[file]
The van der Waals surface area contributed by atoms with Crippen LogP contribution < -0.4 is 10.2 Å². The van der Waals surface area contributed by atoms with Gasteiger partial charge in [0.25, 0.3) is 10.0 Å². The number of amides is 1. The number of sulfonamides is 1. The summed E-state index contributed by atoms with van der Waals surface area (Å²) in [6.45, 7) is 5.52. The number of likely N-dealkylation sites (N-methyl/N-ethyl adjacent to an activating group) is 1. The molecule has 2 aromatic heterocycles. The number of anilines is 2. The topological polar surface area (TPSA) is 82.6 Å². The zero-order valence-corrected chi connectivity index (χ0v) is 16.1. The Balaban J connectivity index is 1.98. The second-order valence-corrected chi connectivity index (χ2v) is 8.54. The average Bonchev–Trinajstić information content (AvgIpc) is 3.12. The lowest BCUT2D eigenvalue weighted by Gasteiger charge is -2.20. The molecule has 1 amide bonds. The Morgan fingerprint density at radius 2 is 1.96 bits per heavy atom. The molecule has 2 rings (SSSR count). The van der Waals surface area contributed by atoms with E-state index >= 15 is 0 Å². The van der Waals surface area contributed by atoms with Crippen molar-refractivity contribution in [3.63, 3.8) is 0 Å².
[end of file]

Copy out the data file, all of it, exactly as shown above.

The van der Waals surface area contributed by atoms with Crippen LogP contribution < -0.4 is 10.2 Å². The van der Waals surface area contributed by atoms with Gasteiger partial charge in [0.25, 0.3) is 10.0 Å². The number of amides is 1. The number of sulfonamides is 1. The summed E-state index contributed by atoms with van der Waals surface area (Å²) in [6.45, 7) is 5.52. The number of likely N-dealkylation sites (N-methyl/N-ethyl adjacent to an activating group) is 1. The molecule has 2 aromatic heterocycles. The number of anilines is 2. The topological polar surface area (TPSA) is 82.6 Å². The zero-order valence-corrected chi connectivity index (χ0v) is 16.1. The Balaban J connectivity index is 1.98. The second-order valence-corrected chi connectivity index (χ2v) is 8.54. The average Bonchev–Trinajstić information content (AvgIpc) is 3.12. The lowest BCUT2D eigenvalue weighted by Gasteiger charge is -2.20. The molecule has 1 amide bonds. The Morgan fingerprint density at radius 2 is 1.96 bits per heavy atom. The molecule has 2 rings (SSSR count). The van der Waals surface area contributed by atoms with E-state index >= 15 is 0 Å². The van der Waals surface area contributed by atoms with Crippen molar-refractivity contribution in [3.63, 3.8) is 0 Å².